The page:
The intensification of worldwide social relations with regards to ethnicity, nationality, language, religion and gender has led to an increase of societal pluralization. This piece of old news also reveals one of the main challenges expats have abroad: The search for your own cultural identity.
My wife and I define ourselves as German-Americans and expats in our respective countries. Moving abroad for a lengthy period of time and being an expat has its advantages and disadvantages. It is an act of balance: learning a new language, adjusting to family life, meeting new friends, and the development of our own cultural identity. As expats know best, a person can adapt differently to their surroundings. But I must ask my fellow expats: how are you adapting and yet are still able to keep your past cultural identity?
An astounding 54% of Europeans can speak two or more languages fluently. On the other hand, only 9% of Americans can claim to do the same. Although language is our main medium for the transfer of messages, what is the motivation of an expat to learn a foreign language at a fluent level and do I need it to "belong"? The best place to learn a foreign language is by experiencing immersion abroad, which happens automatically when you are an expat. As I moved to and lived in Germany, it was my personal goal to make more German friends than Americans. As a result, I was able to attain the German language very quickly. I was able to become increasingly self-sufficient and gained a feeling of belonging. On the downside, my native language competence level decreased in the process. I was occasionally embarrassed when I was forced to ask my fellow Americans what a certain word was called - I even had to ask “Uncle Google” periodically. And I noticed that due to my bilingualism, biculturalism was becoming my reality, with all its advantages and disadvantages. As a result, my languages, my communication had become a mixture - a bicultural identity mixture that can only be defined as uniquely "mine".
Defining yourself as bicultural is a statement of self-perception and can be confusing for those around you. People like simplicity, and you are definitely making things complicated. An interesting phenomenon when having to "switch cultures" is noticing that you have a set of life competences that are useful for one culture and a different set of life competences that are necessary for the other culture. And this is where the "third chair" theory comes in. Successful bicultural individuals create an internal "Third culture" (Third chair), consisting of competences out of both cultures, to tackle life’s challenges. This is an act of balance. Not only that, you have opened up several doors of potential success in your world of employment.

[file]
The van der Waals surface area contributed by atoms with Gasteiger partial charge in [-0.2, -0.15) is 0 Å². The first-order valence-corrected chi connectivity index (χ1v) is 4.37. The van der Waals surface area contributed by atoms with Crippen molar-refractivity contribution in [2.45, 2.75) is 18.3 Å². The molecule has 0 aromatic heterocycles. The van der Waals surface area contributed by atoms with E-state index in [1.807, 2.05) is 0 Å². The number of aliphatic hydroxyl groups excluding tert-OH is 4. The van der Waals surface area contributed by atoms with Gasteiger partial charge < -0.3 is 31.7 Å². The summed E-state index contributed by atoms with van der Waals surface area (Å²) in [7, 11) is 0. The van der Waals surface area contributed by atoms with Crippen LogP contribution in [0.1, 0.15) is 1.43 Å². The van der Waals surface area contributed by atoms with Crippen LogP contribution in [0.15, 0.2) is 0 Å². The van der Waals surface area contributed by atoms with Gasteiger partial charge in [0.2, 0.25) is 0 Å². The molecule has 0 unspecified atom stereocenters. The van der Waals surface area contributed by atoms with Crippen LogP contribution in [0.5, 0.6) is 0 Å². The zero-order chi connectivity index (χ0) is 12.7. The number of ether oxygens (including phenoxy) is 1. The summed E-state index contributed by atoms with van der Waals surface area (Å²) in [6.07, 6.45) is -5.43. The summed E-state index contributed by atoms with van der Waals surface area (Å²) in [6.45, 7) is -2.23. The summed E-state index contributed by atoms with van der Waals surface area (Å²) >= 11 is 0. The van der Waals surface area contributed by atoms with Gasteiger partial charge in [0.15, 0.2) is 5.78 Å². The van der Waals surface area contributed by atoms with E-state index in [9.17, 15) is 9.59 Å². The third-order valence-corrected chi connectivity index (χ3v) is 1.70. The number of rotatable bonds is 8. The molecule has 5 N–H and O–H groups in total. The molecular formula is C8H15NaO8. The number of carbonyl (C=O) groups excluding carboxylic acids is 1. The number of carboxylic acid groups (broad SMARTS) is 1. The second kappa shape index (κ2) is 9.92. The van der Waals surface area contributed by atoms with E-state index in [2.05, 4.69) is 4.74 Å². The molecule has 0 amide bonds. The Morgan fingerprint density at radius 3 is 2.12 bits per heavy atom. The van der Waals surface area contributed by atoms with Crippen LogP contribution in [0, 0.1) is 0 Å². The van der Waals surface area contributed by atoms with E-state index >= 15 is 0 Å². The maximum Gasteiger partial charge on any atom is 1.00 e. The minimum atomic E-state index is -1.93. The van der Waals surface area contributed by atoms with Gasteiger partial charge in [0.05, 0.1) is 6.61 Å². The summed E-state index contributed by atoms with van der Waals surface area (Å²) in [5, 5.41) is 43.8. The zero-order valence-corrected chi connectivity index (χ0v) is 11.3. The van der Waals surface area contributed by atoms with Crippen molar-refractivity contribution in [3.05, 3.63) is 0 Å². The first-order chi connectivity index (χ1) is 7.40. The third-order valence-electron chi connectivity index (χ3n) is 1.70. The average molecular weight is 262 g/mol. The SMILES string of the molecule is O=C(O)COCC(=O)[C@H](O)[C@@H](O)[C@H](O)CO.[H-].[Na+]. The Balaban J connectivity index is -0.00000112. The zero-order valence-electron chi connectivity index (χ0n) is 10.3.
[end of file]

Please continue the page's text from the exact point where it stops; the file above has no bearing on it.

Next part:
As we live abroad, we are constantly receiving input which forces us to question, develop and define our personal cultural identity. Before taking a step abroad, please be conscious of which direction you would like to go and don't be afraid to redefine yourself. Redefining yourself is a part of life itself. But I must remind myself and others of a story from my elementary school years, which has helped me along the way. My favorite t-shirt "back in the day" had a picture of Popeyes' face on it. Five words were printed on that shirt: "I y'am what I y'am" As for my wife and I, it took us several years to be able to define ourselves. Still, we are conscious of the fact that our cultural identities are continually changing and influenced by our surroundings, which is definitely "just fine with us."
Mathew Ziegler is a German-American teacher/ trainer, translator, and web designer living near Freiburg together with his wife. In his free time he blogs about the challenges and opportunities of bilingualism and biculturalism, as well as daily life in Germany.
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